I’m always a bit shocked when I hear American liberals mock their conservative brethren for lacking in self-criticism. To me, that’s a bit like the pot calling the kettle black if kitchen appliances were really, really rude. Consider how left-leaning critics celebrate Robocop (1987), yet rage against Robocop 2 despite the two being cut from the exact same crop. Both movies feature absurd levels of violence, cartoonishly unscrupulous side characters, and irreverent TV cutaways like the advert for Sunblock 5000: “They say that two minutes in the California sunshine is too much these days, after we lost the ozone layer…”
In fact, Irvin Kershner’s film delivers everything you could want from a faithful sequel, building on even the minutest subplots from the first movie. Robocop threatens a police strike; Robocop 2 starts with the city drowning in crime because of it. Robocop shows Omni Consumer Products (OCP) corporatizing law enforcement; Robocop 2 has the company making a bid for municipal government. Robocop introduces four directives our hero can’t bypass; Robocop 2 uploads him with over 250 rules, each more idiotic than the last.
Aside from the plot obviously, the only significant difference between Robocop and Robocop 2 lies in the latter turning its satirical mirror toward public policy groups instead of repeating the same pot shots at the expense of corporate America. Take, for example, the aforementioned directives implanted in Robocop (Peter Weller), a slaughtered police officer whom OCP turned into a cybernetic crime prevention unit. Put together by a committee of marketers and concerned citizens, they force our hero to lecture about coarse language and the dangers of smoking while ten-year-olds in baseball uniforms savagely beat an elderly storeowner.
Robocop 2 takes the joke further by casting thirteen-year-old Gabriel Damon as one of the lead villains. Dealing drugs to corrupt cops and mowing down the competition with an oozy half his size, Hob represents what might happen to our youths, according to screenwriters Walon Green and Frank Miller at any rate, if we keep neglecting order and discipline in favour of self-centered platitudes and hypocritical causes. Sure, you could complain about the bad taste inherent to involving a child in Robocop’s lurid universe, but, seeing as kids are indeed prime consumers and distributors of narcotics, you’d only be proving the filmmakers’ point about using our delicate sensibilities to bury our heads in the sand.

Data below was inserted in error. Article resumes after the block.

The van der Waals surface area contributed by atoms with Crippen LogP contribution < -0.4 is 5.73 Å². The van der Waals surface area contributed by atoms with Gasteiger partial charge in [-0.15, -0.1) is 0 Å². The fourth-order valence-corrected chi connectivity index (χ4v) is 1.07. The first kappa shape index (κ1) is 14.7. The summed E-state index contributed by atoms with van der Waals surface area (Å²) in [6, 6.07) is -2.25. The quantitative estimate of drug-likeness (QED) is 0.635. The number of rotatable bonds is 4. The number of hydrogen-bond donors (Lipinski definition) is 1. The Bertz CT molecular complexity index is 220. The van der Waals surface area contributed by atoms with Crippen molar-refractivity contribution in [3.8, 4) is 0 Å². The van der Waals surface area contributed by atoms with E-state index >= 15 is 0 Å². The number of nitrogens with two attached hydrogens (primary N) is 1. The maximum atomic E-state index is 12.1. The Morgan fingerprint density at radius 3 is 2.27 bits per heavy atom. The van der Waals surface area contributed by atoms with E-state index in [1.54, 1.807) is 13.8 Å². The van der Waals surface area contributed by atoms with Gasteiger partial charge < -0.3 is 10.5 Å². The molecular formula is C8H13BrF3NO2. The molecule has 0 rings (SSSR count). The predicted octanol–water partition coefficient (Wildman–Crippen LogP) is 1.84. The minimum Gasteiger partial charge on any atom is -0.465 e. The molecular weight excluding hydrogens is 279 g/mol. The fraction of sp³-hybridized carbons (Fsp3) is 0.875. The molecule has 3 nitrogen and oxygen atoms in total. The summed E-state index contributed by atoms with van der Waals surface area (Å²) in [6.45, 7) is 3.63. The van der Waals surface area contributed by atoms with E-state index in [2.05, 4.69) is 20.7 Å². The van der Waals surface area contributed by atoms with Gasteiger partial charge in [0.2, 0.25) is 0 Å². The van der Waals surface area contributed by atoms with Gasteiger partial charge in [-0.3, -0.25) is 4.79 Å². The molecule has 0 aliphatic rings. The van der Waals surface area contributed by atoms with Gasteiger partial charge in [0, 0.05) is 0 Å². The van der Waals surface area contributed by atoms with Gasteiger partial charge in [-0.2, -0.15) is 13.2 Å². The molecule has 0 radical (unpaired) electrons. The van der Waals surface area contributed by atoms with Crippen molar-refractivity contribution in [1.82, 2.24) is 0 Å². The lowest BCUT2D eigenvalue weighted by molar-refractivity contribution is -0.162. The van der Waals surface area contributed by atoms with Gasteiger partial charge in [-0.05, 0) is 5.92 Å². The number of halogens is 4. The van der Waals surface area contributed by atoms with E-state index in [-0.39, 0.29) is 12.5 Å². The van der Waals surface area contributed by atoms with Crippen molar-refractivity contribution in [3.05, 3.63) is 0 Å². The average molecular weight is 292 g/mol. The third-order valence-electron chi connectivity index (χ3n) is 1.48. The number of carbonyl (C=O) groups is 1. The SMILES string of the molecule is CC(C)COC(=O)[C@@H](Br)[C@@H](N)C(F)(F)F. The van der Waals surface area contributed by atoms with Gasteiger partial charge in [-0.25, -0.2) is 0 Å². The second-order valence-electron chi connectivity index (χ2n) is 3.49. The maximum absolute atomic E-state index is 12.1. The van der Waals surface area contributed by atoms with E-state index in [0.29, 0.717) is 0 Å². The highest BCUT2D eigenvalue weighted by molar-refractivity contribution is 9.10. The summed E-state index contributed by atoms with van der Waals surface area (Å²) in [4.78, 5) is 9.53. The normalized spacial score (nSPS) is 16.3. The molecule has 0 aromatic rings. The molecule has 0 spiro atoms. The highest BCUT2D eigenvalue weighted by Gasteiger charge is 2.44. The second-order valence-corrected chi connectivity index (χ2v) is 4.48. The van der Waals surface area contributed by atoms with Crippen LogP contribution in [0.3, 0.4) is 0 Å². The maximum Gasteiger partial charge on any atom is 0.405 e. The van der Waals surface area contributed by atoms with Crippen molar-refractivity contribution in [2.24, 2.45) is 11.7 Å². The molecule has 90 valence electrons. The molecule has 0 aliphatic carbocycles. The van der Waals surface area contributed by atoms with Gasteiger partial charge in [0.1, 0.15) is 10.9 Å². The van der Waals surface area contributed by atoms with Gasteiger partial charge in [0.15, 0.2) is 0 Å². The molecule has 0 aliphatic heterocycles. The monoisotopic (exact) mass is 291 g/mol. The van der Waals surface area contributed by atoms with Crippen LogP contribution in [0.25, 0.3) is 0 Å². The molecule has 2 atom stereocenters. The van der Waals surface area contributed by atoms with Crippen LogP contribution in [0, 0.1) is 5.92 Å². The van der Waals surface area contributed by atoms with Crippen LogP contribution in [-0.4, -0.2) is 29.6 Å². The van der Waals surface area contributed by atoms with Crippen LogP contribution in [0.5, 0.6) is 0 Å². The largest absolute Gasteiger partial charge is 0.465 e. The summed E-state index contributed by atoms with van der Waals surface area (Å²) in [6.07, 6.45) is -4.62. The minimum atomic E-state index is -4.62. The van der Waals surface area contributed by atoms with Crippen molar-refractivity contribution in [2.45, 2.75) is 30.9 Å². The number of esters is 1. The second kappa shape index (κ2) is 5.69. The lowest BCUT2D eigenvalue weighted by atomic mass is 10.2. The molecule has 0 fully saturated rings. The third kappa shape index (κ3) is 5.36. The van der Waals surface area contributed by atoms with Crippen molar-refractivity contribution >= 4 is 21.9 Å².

Besides, how can anyone take at face value a movie in which corporate moguls try so hard to out-scheme each other they end up grafting the brain of a drug lord to an unstoppable killing machine? I mentioned in my review of Robocop that Johnson (Felton Perry) served as the basis for Smithers in The Simpsons, but it isn’t until part two that he becomes a brownnosing icon, sniveling by the old man’s (Dan O’Herlihy) side and tattle-telling on his rival, Dr Faxx (Belinda Bauer), when the Robocop 2 project goes off the rails.
Yes, in a clever deconstructionist twist, Robocop 2 actually features a character called Robocop 2. He proves as ill-conceived as ED-209, quickly turning on his friends and creators for a fix. His purpose in the narrative is, of course, to face Robocop in the climactic stop-animation brawl, but he also serves as an interesting foil for our hero, who, earlier in the story, disowns his beloved wife and child in order to let them move on. Incidentally, I remain in awe of how much hurt and conflict Peter Weller can convey without facial expressions, not least because this is the only scene in the film devoid of cynicism.
Don’t get me wrong. Having grown up in Canada, I’m naturally inclined to reject anything spewed out by the pundits over at Fox News, but Robocop 2 proves dead-on in its biting satire of left-wing excesses. What the movie lacks in novelty (on account of it being a sequel), it makes up for in polish. Consider Robocop’s new blue-ish tint, which gives him the feel of a shiny sports car and sets the stage for his final, self-deprecating line, the perfect note on which to roll the credits. Sometimes, you’ve just got to learn to laugh at yourself.